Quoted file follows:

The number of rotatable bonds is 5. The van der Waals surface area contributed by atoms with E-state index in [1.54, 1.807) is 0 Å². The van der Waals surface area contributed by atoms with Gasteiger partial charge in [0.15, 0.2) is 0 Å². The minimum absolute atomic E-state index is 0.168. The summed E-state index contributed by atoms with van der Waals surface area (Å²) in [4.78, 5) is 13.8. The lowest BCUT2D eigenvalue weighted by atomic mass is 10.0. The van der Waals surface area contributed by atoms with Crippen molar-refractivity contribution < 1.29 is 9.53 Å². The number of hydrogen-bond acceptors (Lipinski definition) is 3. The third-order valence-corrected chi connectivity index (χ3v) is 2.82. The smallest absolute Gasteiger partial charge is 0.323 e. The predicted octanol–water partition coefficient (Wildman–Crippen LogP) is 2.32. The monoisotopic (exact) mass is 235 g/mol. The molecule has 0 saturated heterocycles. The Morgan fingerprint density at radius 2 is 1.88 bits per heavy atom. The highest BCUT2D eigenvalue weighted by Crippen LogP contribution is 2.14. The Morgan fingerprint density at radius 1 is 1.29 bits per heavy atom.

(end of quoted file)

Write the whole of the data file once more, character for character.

The number of rotatable bonds is 5. The van der Waals surface area contributed by atoms with E-state index in [1.54, 1.807) is 0 Å². The van der Waals surface area contributed by atoms with Gasteiger partial charge in [0.15, 0.2) is 0 Å². The minimum absolute atomic E-state index is 0.168. The summed E-state index contributed by atoms with van der Waals surface area (Å²) in [4.78, 5) is 13.8. The lowest BCUT2D eigenvalue weighted by atomic mass is 10.0. The van der Waals surface area contributed by atoms with Crippen molar-refractivity contribution < 1.29 is 9.53 Å². The number of hydrogen-bond acceptors (Lipinski definition) is 3. The third-order valence-corrected chi connectivity index (χ3v) is 2.82. The smallest absolute Gasteiger partial charge is 0.323 e. The predicted octanol–water partition coefficient (Wildman–Crippen LogP) is 2.32. The monoisotopic (exact) mass is 235 g/mol. The molecule has 0 saturated heterocycles. The Morgan fingerprint density at radius 2 is 1.88 bits per heavy atom. The highest BCUT2D eigenvalue weighted by Crippen LogP contribution is 2.14. The Morgan fingerprint density at radius 1 is 1.29 bits per heavy atom.